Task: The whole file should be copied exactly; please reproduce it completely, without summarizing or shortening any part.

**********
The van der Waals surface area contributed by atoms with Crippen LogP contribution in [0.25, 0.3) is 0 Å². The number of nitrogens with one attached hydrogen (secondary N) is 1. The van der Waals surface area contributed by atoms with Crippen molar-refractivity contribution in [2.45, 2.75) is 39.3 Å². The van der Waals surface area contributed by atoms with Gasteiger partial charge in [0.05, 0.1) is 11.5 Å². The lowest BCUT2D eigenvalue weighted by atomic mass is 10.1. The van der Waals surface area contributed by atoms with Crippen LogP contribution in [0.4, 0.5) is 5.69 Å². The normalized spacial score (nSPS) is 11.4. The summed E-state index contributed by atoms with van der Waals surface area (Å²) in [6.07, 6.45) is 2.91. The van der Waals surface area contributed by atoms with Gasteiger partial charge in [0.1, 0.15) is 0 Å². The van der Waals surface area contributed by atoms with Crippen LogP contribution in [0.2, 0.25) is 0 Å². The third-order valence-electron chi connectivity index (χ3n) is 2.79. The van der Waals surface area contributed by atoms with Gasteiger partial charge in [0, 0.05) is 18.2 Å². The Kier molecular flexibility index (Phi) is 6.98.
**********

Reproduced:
The van der Waals surface area contributed by atoms with Crippen LogP contribution in [0.25, 0.3) is 0 Å². The number of nitrogens with one attached hydrogen (secondary N) is 1. The van der Waals surface area contributed by atoms with Crippen molar-refractivity contribution in [2.45, 2.75) is 39.3 Å². The van der Waals surface area contributed by atoms with Gasteiger partial charge in [0.05, 0.1) is 11.5 Å². The lowest BCUT2D eigenvalue weighted by atomic mass is 10.1. The van der Waals surface area contributed by atoms with Crippen LogP contribution in [0.4, 0.5) is 5.69 Å². The normalized spacial score (nSPS) is 11.4. The summed E-state index contributed by atoms with van der Waals surface area (Å²) in [6.07, 6.45) is 2.91. The van der Waals surface area contributed by atoms with Gasteiger partial charge in [0.1, 0.15) is 0 Å². The van der Waals surface area contributed by atoms with Crippen LogP contribution in [0.2, 0.25) is 0 Å². The third-order valence-electron chi connectivity index (χ3n) is 2.79. The van der Waals surface area contributed by atoms with Gasteiger partial charge in [0, 0.05) is 18.2 Å². The Kier molecular flexibility index (Phi) is 6.98.